Alaska lawmakers applaud Biden administration ban on Russian seafood imports

fish fillets
Fish at the Ocean Beauty seafood plant in 2014. Russia slapped an embargo on American fish and seafood products in 2014, and lawmakers at the state and federal levels have been calling for a Russian seafood ban for years. (Eric Keto/Alaska’s Energy Desk)

State and federal lawmakers from Alaska are applauding the Biden administration’s decision to ban Russian seafood imports. It’s part of a series of escalating sanctions against Russia over its invasion of Ukraine. Sen. Dan Sullivan and Rep. Don Young released statements Friday welcoming the move.

Legislators at the state and federal levels have been calling for a Russian seafood ban for years. State Sen. Gary Stevens, R-Kodiak, said the White House is finally paying attention to the issue.

“I’m really pleased the President has made this announcement, and I think it’s extremely important for Alaska and the Alaska seafood industry, you know, it’s been a totally unfair relationship in the past,” Stevens said.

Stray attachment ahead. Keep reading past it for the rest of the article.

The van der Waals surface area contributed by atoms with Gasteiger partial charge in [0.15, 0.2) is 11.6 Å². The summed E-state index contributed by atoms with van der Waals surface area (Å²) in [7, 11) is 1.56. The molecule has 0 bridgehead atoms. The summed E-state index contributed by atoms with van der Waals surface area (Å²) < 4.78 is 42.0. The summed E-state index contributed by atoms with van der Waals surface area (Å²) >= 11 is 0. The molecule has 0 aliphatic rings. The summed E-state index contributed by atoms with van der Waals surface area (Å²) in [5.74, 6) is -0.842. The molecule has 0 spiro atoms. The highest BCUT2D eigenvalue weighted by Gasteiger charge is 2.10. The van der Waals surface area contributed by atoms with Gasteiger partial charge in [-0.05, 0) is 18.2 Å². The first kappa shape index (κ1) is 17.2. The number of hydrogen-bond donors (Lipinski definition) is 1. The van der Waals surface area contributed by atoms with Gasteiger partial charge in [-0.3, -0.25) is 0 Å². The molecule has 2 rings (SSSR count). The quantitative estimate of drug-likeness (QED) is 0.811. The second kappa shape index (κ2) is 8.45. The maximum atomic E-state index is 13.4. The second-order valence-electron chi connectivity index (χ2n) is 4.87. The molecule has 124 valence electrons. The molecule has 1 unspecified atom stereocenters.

Russia slapped an embargo on American fish and seafood products in 2014 in response to U.S. sanctions imposed over its annexation of Crimea.

The waters off Alaska are home to the country’s largest commercial fisheries by value and volume. And Kodiak is the third largest fishing port in the country. House Speaker Louise Stutes, R-Kodiak, said Alaska fishermen are ready to fill the void.

“Alaska is positioned pretty well in their seafood and I think we can step up to the plate and supply Americans with good, fresh, nice seafood,” she said.

Just how the ban will play out on the market could come down to the type of seafood though. Bruce Schactler is the global food aid program director for the Alaska Seafood Marketing Institute. He’s also been a fisherman in Kodiak for the past 50 years. And he said there’s a spiny red elephant in the room — Russia’s enormous king crab fishery.

“I’d say availability is not going to be good because there’s a little bit from a Norwegian king crab. I’m not sure where they are in their harvesting timeline or anything but their volume is low,” Schactler said. “So, it’s not really going to supply much at all. So basically, it looks like, as I said before, unless enforcement is nil, and they allow the king crab to come to the US through China. There’s just not going to be any king crab to eat.”

bill making its way through Congress from Alaska Sens. Dan Sullivan and Lisa Murkowski could close the China loophole by banning seafood of Russian origin even if it’s shipped from China. In a call with reporters Friday an aide in Sullivan’s office said the bill could get a vote in the Senate next week. The aide said the Biden administration has indicated it would be in favor of signing it into law.

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